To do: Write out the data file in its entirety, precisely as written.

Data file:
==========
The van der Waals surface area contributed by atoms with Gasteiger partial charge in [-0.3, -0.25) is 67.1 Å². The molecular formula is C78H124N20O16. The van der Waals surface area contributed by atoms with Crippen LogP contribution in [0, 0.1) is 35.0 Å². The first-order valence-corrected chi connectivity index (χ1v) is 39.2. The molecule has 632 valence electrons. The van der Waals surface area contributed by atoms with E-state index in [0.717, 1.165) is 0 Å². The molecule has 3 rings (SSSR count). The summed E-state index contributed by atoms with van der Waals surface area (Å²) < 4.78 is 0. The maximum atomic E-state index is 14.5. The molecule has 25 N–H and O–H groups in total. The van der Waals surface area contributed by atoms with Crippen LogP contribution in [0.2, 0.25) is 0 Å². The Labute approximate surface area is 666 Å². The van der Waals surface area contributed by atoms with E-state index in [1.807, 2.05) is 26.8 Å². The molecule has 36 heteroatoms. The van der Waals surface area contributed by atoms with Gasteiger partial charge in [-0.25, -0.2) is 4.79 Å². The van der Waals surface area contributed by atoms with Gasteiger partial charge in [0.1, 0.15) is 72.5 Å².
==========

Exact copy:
The van der Waals surface area contributed by atoms with Gasteiger partial charge in [-0.3, -0.25) is 67.1 Å². The molecular formula is C78H124N20O16. The van der Waals surface area contributed by atoms with Crippen LogP contribution in [0, 0.1) is 35.0 Å². The first-order valence-corrected chi connectivity index (χ1v) is 39.2. The molecule has 632 valence electrons. The van der Waals surface area contributed by atoms with E-state index in [0.717, 1.165) is 0 Å². The molecule has 3 rings (SSSR count). The summed E-state index contributed by atoms with van der Waals surface area (Å²) < 4.78 is 0. The maximum atomic E-state index is 14.5. The molecule has 25 N–H and O–H groups in total. The van der Waals surface area contributed by atoms with Crippen LogP contribution in [0.2, 0.25) is 0 Å². The Labute approximate surface area is 666 Å². The van der Waals surface area contributed by atoms with E-state index in [1.807, 2.05) is 26.8 Å². The molecule has 36 heteroatoms. The van der Waals surface area contributed by atoms with Gasteiger partial charge in [-0.25, -0.2) is 4.79 Å². The van der Waals surface area contributed by atoms with Gasteiger partial charge in [0.1, 0.15) is 72.5 Å².